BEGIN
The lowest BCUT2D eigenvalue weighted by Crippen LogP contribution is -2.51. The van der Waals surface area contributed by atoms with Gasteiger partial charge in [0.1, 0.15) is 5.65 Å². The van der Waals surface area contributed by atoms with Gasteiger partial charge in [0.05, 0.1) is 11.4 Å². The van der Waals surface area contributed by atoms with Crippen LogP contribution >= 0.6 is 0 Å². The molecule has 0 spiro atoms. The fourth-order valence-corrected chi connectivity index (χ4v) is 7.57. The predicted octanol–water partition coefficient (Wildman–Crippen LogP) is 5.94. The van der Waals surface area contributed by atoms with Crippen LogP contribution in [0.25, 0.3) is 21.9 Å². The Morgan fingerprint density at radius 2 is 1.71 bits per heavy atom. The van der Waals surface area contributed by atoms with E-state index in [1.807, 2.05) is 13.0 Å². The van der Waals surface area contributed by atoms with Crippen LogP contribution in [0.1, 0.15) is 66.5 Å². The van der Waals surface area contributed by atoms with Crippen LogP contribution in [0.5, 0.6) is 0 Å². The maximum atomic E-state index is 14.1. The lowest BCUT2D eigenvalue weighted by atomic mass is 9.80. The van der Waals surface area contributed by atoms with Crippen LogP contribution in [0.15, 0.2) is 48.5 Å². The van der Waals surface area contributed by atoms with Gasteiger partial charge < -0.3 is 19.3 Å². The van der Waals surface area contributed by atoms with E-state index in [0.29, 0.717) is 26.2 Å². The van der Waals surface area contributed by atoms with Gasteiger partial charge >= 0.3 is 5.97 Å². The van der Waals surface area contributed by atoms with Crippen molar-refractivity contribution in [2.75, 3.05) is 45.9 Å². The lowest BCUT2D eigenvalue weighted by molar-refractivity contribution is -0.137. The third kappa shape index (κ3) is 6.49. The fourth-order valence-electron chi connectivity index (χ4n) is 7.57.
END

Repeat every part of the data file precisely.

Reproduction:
The lowest BCUT2D eigenvalue weighted by Crippen LogP contribution is -2.51. The van der Waals surface area contributed by atoms with Gasteiger partial charge in [0.1, 0.15) is 5.65 Å². The van der Waals surface area contributed by atoms with Gasteiger partial charge in [0.05, 0.1) is 11.4 Å². The van der Waals surface area contributed by atoms with Crippen LogP contribution >= 0.6 is 0 Å². The molecule has 0 spiro atoms. The fourth-order valence-corrected chi connectivity index (χ4v) is 7.57. The predicted octanol–water partition coefficient (Wildman–Crippen LogP) is 5.94. The van der Waals surface area contributed by atoms with Crippen LogP contribution in [0.25, 0.3) is 21.9 Å². The Morgan fingerprint density at radius 2 is 1.71 bits per heavy atom. The van der Waals surface area contributed by atoms with E-state index in [1.807, 2.05) is 13.0 Å². The van der Waals surface area contributed by atoms with Crippen LogP contribution in [0.1, 0.15) is 66.5 Å². The van der Waals surface area contributed by atoms with Crippen LogP contribution in [0.5, 0.6) is 0 Å². The maximum atomic E-state index is 14.1. The lowest BCUT2D eigenvalue weighted by atomic mass is 9.80. The van der Waals surface area contributed by atoms with Crippen LogP contribution in [0.15, 0.2) is 48.5 Å². The van der Waals surface area contributed by atoms with Gasteiger partial charge < -0.3 is 19.3 Å². The van der Waals surface area contributed by atoms with E-state index in [0.29, 0.717) is 26.2 Å². The van der Waals surface area contributed by atoms with Gasteiger partial charge >= 0.3 is 5.97 Å². The van der Waals surface area contributed by atoms with Crippen molar-refractivity contribution in [2.75, 3.05) is 45.9 Å². The lowest BCUT2D eigenvalue weighted by molar-refractivity contribution is -0.137. The third kappa shape index (κ3) is 6.49. The fourth-order valence-electron chi connectivity index (χ4n) is 7.57.